Olawale-Cole said Nigeria should have been a major harvester of opportunities from the war in areas like gas supply to Europe.
This, he explained, was because Russia’s oil and gas had been rejected as part of sanctions for invading Ukraine.
The LCCI President urged the Federal Government to expedite the completion of projects like the planned Trans-Saharan Gas Pipeline, from Nigeria to Algeria.
“With this, we can explore the opportunity of exporting gas to Europe.
“We should also target Trans-Saharan and European markets with the ongoing construction of the Ajaokuta, Kaduna, Kano Gas Pipeline, popularly known as AKK gas pipeline.
“Arising from the calamities of this war, Nigeria can explore emerging opportunities to earn huge foreign exchange inflow in the medium to long-term,” he said.
Olawale-Cole also charged the government to open up its reserves to boost supply of grains in order to stabilise prices of wheat in the short term.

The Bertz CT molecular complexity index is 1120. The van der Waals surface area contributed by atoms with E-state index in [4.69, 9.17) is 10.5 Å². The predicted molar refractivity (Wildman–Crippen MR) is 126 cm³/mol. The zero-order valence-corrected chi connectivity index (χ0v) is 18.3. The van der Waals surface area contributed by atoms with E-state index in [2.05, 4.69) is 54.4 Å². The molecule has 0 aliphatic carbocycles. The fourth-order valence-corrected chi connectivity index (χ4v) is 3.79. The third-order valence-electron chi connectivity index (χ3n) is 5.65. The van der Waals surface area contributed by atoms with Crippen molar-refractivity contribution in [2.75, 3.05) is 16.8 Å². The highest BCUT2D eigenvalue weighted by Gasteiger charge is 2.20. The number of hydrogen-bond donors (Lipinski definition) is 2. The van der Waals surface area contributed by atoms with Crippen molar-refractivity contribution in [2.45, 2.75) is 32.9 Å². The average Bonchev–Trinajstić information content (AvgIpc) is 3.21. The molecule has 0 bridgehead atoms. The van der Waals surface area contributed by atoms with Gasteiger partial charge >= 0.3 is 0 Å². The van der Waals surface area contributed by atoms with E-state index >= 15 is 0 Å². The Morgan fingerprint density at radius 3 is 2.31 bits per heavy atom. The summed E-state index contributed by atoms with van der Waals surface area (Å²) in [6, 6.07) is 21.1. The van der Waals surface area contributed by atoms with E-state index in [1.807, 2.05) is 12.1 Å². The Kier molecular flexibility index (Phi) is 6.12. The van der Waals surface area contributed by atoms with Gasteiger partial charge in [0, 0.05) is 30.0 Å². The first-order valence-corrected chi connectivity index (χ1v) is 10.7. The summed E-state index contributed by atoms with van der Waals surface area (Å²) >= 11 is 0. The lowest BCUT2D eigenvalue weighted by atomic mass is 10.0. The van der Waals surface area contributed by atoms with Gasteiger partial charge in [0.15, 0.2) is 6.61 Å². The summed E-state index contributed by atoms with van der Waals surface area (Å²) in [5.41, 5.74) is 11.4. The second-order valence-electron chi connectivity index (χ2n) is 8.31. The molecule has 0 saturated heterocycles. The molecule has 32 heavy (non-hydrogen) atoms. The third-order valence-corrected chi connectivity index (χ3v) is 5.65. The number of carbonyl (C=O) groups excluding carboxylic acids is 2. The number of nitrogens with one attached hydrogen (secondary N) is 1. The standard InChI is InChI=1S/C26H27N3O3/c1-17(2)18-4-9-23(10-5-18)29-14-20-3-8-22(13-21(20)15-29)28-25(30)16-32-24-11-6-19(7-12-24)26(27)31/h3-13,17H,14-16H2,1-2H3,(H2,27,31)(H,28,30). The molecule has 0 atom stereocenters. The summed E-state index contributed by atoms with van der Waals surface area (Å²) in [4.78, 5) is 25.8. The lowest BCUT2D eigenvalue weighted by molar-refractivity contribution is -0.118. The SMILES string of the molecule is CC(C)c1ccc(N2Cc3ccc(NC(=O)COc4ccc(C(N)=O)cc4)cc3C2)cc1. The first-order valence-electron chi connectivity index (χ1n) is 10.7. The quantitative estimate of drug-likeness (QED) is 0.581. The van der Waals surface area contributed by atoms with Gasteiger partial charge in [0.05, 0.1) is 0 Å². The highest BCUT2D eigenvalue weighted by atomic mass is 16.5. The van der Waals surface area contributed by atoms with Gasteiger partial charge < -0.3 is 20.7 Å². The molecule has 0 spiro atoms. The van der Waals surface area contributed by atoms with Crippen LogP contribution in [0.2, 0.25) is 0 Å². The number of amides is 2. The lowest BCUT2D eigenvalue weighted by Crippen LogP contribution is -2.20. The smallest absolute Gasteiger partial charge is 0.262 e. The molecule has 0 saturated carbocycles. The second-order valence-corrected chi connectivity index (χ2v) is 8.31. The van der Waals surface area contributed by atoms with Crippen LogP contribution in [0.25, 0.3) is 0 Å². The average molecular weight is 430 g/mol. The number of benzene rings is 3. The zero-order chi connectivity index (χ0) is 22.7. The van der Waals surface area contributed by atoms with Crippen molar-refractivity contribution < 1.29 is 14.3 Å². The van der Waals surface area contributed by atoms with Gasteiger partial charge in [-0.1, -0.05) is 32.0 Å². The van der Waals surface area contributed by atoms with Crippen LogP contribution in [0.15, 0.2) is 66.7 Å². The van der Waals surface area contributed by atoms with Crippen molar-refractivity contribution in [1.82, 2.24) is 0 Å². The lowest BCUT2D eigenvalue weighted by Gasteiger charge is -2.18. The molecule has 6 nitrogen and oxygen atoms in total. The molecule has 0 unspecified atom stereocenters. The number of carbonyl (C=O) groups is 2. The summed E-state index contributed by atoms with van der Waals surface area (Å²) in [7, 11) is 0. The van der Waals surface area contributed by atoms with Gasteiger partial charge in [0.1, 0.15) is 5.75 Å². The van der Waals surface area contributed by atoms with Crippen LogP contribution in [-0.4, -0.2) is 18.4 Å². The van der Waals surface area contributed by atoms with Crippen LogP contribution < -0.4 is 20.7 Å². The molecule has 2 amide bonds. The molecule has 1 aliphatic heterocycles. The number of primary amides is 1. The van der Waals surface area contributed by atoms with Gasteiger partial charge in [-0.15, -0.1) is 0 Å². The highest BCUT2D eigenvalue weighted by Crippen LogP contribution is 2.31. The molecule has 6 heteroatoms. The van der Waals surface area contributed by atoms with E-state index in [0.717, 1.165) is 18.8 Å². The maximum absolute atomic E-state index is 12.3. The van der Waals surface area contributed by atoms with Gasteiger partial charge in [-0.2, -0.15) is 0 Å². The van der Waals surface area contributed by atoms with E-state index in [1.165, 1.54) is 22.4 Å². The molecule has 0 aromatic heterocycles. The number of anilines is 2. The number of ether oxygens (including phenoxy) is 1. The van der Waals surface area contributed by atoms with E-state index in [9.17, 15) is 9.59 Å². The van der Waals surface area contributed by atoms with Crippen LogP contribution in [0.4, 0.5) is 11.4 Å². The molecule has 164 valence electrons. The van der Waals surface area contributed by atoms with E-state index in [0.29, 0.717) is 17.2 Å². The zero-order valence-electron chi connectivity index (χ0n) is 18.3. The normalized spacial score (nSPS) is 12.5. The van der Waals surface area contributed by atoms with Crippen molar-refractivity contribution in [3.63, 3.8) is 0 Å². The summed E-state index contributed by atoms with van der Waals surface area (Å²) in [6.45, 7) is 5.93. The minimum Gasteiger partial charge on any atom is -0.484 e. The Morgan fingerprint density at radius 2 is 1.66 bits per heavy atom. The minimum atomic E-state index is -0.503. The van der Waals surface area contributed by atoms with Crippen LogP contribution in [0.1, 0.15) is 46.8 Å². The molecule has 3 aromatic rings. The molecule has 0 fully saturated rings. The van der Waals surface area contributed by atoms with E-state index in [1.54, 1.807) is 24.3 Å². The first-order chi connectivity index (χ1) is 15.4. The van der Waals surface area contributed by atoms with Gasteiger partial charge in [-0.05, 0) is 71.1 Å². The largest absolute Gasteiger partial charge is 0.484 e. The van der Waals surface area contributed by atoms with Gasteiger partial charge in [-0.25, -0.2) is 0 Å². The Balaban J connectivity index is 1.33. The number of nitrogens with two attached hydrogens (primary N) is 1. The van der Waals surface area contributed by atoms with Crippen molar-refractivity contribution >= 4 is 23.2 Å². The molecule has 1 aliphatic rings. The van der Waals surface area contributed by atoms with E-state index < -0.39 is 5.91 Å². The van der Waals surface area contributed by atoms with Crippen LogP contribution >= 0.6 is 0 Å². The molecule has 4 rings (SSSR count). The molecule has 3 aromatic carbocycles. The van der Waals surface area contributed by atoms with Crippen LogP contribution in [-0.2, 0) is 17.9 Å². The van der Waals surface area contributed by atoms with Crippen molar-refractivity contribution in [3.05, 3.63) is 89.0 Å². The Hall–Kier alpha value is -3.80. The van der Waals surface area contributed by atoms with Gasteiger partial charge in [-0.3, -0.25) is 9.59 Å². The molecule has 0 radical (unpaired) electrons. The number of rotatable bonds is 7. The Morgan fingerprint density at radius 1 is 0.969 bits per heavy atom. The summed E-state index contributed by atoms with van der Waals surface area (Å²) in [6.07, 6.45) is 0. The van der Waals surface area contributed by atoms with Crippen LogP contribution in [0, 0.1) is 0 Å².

Alternatively, he said the government should intervene by initiating imports from other sources outside the war zones.
“The war between Ukraine and Russia will likely make the world’s hunger crisis even tougher to fight as the countries are two of the world’s major suppliers of grains like wheat.
“Nigeria’s food supply will surely come under some pressure as it imported 4 per cent of wheat from Ukraine and 27 per cent of wheat from Russia in 2021.
“However, the most sustainable solution is for the government to boost local production of these grains to levels that meet local demand,” he said.
He called on the Federal Government to deploy diplomacy in reaching out to well-meaning world powers towards a speedy resolution of this crisis.
This, he said, was because the duration of the war was a critical variable in determining the extent of damage that may occur.
The LCCI President also stressed the need for more efforts to speed up the evacuation of Nigerians from the war-torn region.